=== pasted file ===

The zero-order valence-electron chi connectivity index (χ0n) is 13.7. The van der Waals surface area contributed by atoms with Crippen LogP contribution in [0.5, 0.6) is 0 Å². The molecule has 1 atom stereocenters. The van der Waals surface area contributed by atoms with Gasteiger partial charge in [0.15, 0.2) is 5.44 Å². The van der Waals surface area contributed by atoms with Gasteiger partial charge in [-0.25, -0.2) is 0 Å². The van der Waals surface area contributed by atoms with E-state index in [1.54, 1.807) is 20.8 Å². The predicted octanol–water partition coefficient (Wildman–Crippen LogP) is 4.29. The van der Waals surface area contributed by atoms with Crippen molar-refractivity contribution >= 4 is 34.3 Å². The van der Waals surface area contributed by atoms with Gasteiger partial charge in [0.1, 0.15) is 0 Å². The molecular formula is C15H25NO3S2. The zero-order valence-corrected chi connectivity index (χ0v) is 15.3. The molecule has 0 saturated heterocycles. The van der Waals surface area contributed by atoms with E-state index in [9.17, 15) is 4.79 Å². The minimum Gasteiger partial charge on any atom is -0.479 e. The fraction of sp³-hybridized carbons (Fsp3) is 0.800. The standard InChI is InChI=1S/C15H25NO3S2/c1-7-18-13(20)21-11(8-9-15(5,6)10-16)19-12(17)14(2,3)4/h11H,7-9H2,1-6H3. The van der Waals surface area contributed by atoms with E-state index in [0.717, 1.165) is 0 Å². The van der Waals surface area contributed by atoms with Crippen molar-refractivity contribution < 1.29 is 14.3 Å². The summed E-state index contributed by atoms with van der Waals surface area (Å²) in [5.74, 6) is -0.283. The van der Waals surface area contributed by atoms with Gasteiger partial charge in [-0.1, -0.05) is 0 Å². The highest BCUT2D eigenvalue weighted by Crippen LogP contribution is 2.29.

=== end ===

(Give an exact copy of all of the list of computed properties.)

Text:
The zero-order valence-electron chi connectivity index (χ0n) is 13.7. The van der Waals surface area contributed by atoms with Crippen LogP contribution in [0.5, 0.6) is 0 Å². The molecule has 1 atom stereocenters. The van der Waals surface area contributed by atoms with Gasteiger partial charge in [0.15, 0.2) is 5.44 Å². The van der Waals surface area contributed by atoms with Gasteiger partial charge in [-0.25, -0.2) is 0 Å². The van der Waals surface area contributed by atoms with E-state index in [1.54, 1.807) is 20.8 Å². The predicted octanol–water partition coefficient (Wildman–Crippen LogP) is 4.29. The van der Waals surface area contributed by atoms with Crippen molar-refractivity contribution >= 4 is 34.3 Å². The van der Waals surface area contributed by atoms with Gasteiger partial charge in [0.1, 0.15) is 0 Å². The molecular formula is C15H25NO3S2. The zero-order valence-corrected chi connectivity index (χ0v) is 15.3. The molecule has 0 saturated heterocycles. The van der Waals surface area contributed by atoms with E-state index in [9.17, 15) is 4.79 Å². The minimum Gasteiger partial charge on any atom is -0.479 e. The fraction of sp³-hybridized carbons (Fsp3) is 0.800. The standard InChI is InChI=1S/C15H25NO3S2/c1-7-18-13(20)21-11(8-9-15(5,6)10-16)19-12(17)14(2,3)4/h11H,7-9H2,1-6H3. The van der Waals surface area contributed by atoms with E-state index in [0.717, 1.165) is 0 Å². The van der Waals surface area contributed by atoms with Crippen molar-refractivity contribution < 1.29 is 14.3 Å². The summed E-state index contributed by atoms with van der Waals surface area (Å²) in [5.74, 6) is -0.283. The van der Waals surface area contributed by atoms with Gasteiger partial charge in [-0.1, -0.05) is 0 Å². The highest BCUT2D eigenvalue weighted by Crippen LogP contribution is 2.29.